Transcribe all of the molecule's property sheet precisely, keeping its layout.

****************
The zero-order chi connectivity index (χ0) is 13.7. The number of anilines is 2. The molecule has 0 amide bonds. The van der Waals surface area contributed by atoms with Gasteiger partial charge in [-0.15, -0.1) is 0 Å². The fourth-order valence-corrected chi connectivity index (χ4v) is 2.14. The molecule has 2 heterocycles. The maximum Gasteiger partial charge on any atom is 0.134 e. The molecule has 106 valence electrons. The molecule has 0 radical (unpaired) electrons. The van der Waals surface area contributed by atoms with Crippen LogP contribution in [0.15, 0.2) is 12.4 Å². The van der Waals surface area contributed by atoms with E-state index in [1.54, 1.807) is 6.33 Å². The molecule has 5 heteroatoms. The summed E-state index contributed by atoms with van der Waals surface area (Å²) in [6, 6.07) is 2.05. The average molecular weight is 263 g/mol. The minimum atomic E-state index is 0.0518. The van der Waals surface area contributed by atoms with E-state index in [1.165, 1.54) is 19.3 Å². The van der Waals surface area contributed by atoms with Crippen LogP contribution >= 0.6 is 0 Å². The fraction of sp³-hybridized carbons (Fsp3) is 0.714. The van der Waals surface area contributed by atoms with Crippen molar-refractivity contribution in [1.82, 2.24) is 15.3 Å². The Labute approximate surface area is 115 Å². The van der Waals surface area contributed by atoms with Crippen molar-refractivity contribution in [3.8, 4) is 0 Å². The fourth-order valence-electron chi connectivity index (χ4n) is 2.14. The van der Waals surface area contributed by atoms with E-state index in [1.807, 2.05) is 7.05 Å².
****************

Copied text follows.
The zero-order chi connectivity index (χ0) is 13.7. The number of anilines is 2. The molecule has 0 amide bonds. The van der Waals surface area contributed by atoms with Gasteiger partial charge in [-0.15, -0.1) is 0 Å². The fourth-order valence-corrected chi connectivity index (χ4v) is 2.14. The molecule has 2 heterocycles. The maximum Gasteiger partial charge on any atom is 0.134 e. The molecule has 106 valence electrons. The molecule has 0 radical (unpaired) electrons. The van der Waals surface area contributed by atoms with Crippen LogP contribution in [0.15, 0.2) is 12.4 Å². The van der Waals surface area contributed by atoms with E-state index in [1.54, 1.807) is 6.33 Å². The molecule has 5 heteroatoms. The summed E-state index contributed by atoms with van der Waals surface area (Å²) in [6, 6.07) is 2.05. The average molecular weight is 263 g/mol. The minimum atomic E-state index is 0.0518. The van der Waals surface area contributed by atoms with E-state index in [1.165, 1.54) is 19.3 Å². The van der Waals surface area contributed by atoms with Crippen LogP contribution >= 0.6 is 0 Å². The fraction of sp³-hybridized carbons (Fsp3) is 0.714. The van der Waals surface area contributed by atoms with Crippen molar-refractivity contribution in [1.82, 2.24) is 15.3 Å². The Labute approximate surface area is 115 Å². The van der Waals surface area contributed by atoms with Crippen molar-refractivity contribution in [3.8, 4) is 0 Å². The fourth-order valence-electron chi connectivity index (χ4n) is 2.14. The van der Waals surface area contributed by atoms with E-state index in [1.807, 2.05) is 7.05 Å².